04.30.2010 0

The Cooling Saucer?

  • On: 05/19/2010 10:35:55
  • In: Economy
  • By Robert Romano

    Today, the Senate is expected to vote to invoke cloture on the Dodd financial takeover bill, giving new meaning to the “fast track.” Debate on the legislation only began on April 26th, when Senate Majority Leader Harry Reid began a series of votes proceeding to the legislation. And now, less than a month later, final votes on the bill are expected.

    Reid at the time seemed to be in quite a rush to get to the bill. In three days, the Majority Leader offered the motion to proceed three times, and three times Republicans defeated it, until they finally relented in allowing the bill to come to the floor. They did so because they said they had achieved a grand compromise that would solve “too big to fail” and eliminate bailouts once and for all, as ALG News has previously reported.

    It did neither, and in hindsight, it was a mistake. One that has not significantly improved the bill, and in some cases, has actually made it worse.

    An American legend holds that upon his return from France, Thomas Jefferson asked George Washington to justify the establishment of the Senate as they enjoyed breakfast. Washington asked why Jefferson had poured his coffee into his saucer. “To cool it,” said Jefferson. To which, Washington replied, “We pour legislation into the senatorial saucer to cool it.”

    So much for that. Yesterday, Americans for Limited Government President Bill Wilson warned that the Senate’s “cooling” role may be history. “Harry Reid and Chris Dodd, with this financial takeover, have turned the Senate from the ‘cooling saucer’ into the boiling kettle pot,” said Wilson. “In just one short month, the so-called ‘most deliberative body’ has considered and will now be voting on the unbridled expansion of federal power to intervene in the economy as never before.”

    The bill is indeed punitive, lashing out at the private sector in a manner reminiscent of the Treaty of Versailles. In essence, it assigns full blame for the financial crisis to investors. And, to “pay” for the bailouts, the bill will levy assessments — or reparations — on companies with assets of $50 billion or greater. Like the Weimar Republic after World War I, the companies will not actually pay for the assessments. The people will, as they did in Germany, in this case through higher costs of financial transactions.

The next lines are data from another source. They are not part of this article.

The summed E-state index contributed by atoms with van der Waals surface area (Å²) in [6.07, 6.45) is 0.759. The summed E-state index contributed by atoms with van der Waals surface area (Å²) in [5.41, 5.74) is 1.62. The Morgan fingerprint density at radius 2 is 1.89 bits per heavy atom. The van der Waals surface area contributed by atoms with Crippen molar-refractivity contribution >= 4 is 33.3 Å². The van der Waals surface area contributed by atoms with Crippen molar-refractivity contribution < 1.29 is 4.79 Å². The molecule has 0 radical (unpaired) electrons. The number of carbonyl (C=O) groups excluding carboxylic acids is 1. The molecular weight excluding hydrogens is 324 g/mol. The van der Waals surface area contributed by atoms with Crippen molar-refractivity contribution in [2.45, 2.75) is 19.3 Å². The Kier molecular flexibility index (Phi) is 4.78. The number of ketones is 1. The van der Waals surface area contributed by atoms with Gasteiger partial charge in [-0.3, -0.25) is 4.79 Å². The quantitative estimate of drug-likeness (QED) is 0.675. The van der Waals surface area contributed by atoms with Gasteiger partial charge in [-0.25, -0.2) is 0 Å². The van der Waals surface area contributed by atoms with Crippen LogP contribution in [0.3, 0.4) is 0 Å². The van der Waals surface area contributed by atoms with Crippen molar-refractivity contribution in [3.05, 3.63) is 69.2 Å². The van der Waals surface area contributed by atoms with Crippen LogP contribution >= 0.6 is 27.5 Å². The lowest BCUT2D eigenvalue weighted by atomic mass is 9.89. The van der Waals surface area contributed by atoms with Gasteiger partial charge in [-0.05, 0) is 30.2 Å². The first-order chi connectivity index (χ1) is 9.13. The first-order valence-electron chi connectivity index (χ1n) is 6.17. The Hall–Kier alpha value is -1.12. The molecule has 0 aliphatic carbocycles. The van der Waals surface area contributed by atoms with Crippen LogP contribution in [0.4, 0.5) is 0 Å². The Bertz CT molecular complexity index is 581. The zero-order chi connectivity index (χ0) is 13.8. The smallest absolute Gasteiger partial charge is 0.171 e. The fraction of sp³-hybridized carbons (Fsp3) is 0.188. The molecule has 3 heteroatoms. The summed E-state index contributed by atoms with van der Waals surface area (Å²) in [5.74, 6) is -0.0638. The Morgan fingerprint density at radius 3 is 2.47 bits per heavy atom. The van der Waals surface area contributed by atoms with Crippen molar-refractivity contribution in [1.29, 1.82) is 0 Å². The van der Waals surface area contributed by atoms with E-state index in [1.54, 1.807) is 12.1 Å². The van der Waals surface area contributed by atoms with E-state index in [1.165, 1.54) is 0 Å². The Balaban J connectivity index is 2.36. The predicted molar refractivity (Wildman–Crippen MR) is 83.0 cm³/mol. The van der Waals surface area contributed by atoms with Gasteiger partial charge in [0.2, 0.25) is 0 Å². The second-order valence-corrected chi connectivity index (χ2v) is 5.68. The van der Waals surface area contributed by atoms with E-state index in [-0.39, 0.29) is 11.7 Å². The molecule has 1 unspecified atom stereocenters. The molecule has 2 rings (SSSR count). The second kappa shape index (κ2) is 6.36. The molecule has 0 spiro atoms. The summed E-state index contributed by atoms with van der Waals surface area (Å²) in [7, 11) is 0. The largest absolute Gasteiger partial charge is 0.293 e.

But the bill goes further. It will enable the government to seize any company it wants under the pretense of preserving the “financial stability of the United States.” Those companies can then be nationalized, recapitalized (i.e. bailed out), and/or redistributed to favored political entities, just as GM and Chrysler were handed from the bondholders to the UAW. And it will enable an intelligence-like office to monitor every financial transaction, large and small, in the country if it deems it to be necessary.

    Making matters worse, the Dodd bill will leave the root, government causes of the crisis completely unaddressed. It will do nothing to rein in Fannie Mae and Freddie Mac, whose reckless sale of over $5 trillion in mortgage-backed securities spread risky loans all throughout the world. Nor will it bring the Federal Reserve to heel, which through lower-than-justified interest rates provided the capital necessary to blow up the housing bubble in the first place.

    It will not repeal the Department of Housing and Urban Development’s GSE “affordable housing goals” and Community Reinvestment Act regulations that forced banks to make low-income loans. And it will do nothing to rein in the Federal Housing Administration that lowered down payments on home loans.

    So, it will not fix any of the basic policy problems that government had complete control over which contributed to the crisis. Therefore, legislation that might actually help to prevent the government from contributing to another credit bubble once again is not even on the table. In fact, efforts by Senators to rein in Fannie, Freddie, the Fed, and others were all soundly defeated.

    The add insult to injury, the Dodd bill will not bring an end to the bailouts that are already in place. The credit lines to Fannie, Freddie, AIG, Citigroup, GM, and Chrysler will all continue.

    Leaving the obvious question: What, substantively, has changed about the Dodd bill that a single Senate Republican would dare offer his or her support for the takeover? As Wilson noted, it will “take over the nation’s entire financial sector, institutionalize bailouts for all time, monitor individual finances, and levy unlimited assessments on the American people, all without any votes in Congress nor any recourse to federal courts once company assets are seized.”

    In the rush to say it did something about the financial crisis, have well-meaning Senators considered what is in this legislation for the American people? The process that has forced this vote to a head should be rejected, and courageous Senators should vote no on cloture.

    It’s time to a take a stand against the pushy politics of Harry Reid, and let the American people decide via the ballot box which way they want to go with financial reform.

    Robert Romano is the Senior Editor of ALG News Bureau.


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